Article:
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dc.contributor.authorEvans, Carlee L-
dc.descriptionThis item is only available electronically.en
dc.description.abstractCyberbullying has become increasingly prevalent with the development of modern technology and social-networking platforms. Whilst cyberbullying has been associated with various negative outcomes for victims, the current understanding of cyberbullying is predominantly based upon studies of adolescent and younger populations, with adult populations receiving limited attention. The present study is a systematic review of empirical academic papers on cyberbullying in adult populations. A search of online databases (Embase, Pubmed, PsychINFO, and Scopus) identified 4996 references that were reduced to 17 studies published between 2008 and 2018. In order to be considered for analysis studies needed to include participants over the age of 18 and assess cyberbullying in relation to another variable. Each study was analysed regarding its definition and conceptualisation of cyberbullying, sample characteristics, and approaches to measuring correlates of cyberbullying. Results indicated that there has been an inconsistent approach to defining and measuring cyberbullying in empirical studies. Whilst cyberbullying victimisation was associated with negative psychosocial outcomes, there is a need for further empirical studies which corroborate this and examine potential mediating variables, such as coping strategies, social support, and frequency and type of victimisation.en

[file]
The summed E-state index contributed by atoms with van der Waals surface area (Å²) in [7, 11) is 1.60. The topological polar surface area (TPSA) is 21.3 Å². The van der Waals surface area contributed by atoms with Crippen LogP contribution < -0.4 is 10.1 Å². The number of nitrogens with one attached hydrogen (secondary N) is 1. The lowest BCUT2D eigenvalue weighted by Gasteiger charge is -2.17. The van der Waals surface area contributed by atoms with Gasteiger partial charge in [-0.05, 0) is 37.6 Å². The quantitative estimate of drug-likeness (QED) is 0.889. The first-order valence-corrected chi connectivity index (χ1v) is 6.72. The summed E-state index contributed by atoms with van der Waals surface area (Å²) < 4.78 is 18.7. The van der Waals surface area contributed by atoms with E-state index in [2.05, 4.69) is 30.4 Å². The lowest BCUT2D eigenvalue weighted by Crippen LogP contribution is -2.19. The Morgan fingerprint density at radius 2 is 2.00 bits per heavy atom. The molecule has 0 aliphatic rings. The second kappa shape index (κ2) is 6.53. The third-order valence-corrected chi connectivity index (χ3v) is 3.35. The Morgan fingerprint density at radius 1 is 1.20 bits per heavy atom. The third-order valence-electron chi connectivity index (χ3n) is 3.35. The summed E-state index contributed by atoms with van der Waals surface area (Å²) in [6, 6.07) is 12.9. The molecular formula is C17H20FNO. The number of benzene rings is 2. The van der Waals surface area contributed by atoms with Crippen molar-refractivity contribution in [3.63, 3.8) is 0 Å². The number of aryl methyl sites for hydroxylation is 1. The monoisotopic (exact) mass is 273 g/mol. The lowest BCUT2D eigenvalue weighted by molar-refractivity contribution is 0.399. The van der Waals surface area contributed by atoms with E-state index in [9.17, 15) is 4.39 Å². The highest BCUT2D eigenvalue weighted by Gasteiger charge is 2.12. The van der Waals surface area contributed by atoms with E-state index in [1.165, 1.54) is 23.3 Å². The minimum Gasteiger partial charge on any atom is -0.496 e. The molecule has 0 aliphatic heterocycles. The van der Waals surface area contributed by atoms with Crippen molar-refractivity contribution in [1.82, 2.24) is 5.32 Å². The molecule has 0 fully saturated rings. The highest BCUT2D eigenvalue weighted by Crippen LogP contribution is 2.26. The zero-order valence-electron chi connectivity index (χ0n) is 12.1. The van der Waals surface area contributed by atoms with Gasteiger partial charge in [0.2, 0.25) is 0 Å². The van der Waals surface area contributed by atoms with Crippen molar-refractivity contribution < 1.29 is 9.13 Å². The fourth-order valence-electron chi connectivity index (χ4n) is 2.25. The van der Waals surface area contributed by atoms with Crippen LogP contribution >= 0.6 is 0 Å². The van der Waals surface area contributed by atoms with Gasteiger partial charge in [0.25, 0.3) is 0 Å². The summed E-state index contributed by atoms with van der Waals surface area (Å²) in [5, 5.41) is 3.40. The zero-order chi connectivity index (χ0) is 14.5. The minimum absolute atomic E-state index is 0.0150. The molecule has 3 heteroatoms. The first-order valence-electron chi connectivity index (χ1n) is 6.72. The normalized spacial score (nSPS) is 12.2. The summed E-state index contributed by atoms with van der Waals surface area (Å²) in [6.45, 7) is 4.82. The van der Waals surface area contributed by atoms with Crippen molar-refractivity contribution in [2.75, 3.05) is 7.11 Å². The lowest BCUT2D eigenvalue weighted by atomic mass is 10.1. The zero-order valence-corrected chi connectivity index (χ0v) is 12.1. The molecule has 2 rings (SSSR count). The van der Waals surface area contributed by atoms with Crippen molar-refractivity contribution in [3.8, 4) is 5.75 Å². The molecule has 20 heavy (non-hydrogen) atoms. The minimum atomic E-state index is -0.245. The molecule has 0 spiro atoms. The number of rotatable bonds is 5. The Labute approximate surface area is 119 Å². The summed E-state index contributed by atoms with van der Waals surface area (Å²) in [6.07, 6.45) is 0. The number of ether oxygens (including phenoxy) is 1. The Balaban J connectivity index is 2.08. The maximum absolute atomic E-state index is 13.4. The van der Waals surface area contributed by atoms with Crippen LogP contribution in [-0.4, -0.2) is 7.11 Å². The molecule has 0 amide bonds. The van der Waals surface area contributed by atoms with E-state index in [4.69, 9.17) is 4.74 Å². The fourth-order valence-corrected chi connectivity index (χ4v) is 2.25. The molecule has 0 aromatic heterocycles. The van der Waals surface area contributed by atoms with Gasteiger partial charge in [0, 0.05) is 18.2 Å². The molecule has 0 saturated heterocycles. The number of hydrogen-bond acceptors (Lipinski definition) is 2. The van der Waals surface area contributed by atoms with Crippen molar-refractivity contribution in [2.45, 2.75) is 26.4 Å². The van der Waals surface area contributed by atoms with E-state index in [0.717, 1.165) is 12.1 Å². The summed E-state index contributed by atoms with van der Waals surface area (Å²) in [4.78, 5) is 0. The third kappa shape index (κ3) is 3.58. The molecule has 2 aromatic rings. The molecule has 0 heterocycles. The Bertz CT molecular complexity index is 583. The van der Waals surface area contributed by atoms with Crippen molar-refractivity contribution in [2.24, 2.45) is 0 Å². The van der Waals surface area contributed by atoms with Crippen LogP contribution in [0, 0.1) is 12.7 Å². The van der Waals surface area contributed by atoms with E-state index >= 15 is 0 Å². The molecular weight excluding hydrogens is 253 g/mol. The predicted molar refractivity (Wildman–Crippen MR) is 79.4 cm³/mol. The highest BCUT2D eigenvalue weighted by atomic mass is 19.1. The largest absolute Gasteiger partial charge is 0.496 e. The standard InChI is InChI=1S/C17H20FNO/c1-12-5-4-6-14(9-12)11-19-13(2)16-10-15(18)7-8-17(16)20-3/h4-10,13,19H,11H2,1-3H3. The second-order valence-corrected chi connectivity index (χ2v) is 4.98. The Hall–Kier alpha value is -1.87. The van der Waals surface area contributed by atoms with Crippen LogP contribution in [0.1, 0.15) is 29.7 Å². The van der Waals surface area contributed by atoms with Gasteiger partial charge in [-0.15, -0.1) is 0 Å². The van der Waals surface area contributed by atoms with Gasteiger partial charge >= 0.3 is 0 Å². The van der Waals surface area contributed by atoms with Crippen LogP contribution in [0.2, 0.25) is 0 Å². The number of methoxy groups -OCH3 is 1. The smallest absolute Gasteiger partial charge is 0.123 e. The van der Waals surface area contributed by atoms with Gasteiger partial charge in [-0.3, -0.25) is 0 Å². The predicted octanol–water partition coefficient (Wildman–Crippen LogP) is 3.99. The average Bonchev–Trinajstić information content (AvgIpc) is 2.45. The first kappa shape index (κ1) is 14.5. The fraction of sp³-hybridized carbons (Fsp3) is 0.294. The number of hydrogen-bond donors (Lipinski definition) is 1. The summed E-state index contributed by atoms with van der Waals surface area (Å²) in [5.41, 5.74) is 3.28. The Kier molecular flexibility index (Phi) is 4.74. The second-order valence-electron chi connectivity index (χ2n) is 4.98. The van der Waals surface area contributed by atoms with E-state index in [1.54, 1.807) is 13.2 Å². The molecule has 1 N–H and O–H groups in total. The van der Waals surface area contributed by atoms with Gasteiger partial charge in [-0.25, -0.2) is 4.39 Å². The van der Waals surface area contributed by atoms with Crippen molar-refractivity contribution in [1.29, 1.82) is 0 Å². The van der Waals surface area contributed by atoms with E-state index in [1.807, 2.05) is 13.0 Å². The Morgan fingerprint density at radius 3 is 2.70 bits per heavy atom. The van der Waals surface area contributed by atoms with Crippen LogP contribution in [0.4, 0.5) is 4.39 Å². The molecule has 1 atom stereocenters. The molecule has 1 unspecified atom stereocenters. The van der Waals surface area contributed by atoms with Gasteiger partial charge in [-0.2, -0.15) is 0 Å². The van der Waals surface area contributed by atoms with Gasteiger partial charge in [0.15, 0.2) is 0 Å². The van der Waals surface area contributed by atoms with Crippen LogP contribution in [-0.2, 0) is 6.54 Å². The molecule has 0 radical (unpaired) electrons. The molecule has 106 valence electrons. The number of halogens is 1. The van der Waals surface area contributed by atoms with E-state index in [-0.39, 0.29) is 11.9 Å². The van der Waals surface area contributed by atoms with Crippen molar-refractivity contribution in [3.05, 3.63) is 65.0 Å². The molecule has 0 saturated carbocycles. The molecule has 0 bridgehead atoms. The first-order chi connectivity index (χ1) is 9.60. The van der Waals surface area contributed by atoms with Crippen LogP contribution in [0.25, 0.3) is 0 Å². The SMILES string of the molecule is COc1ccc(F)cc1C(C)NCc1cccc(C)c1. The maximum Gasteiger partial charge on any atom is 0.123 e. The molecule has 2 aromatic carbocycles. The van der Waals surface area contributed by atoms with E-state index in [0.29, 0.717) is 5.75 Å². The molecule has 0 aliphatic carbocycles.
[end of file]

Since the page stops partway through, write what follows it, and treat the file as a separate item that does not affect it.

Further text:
dc.subjectMasters; Psychology; Clinicalen
dc.titleThe psychological consequences of online harassment on adultsen
dc.contributor.schoolSchool of Psychology-
dc.provenanceThis electronic version is made publicly available by the University of Adelaide in accordance with its open access policy for student theses. Copyright in this thesis remains with the author. This thesis may incorporate third party material which has been used by the author pursuant to Fair Dealing exceptions. If you are the author of this thesis and do not wish it to be made publicly available, or you are the owner of any included third party copyright material you wish to be removed from this electronic version, please complete the take down form located at:
dc.description.dissertationThesis (M.Psych(Clinical)) -- University of Adelaide, School of Psychology, 2018-
Appears in Collections:School of Psychology

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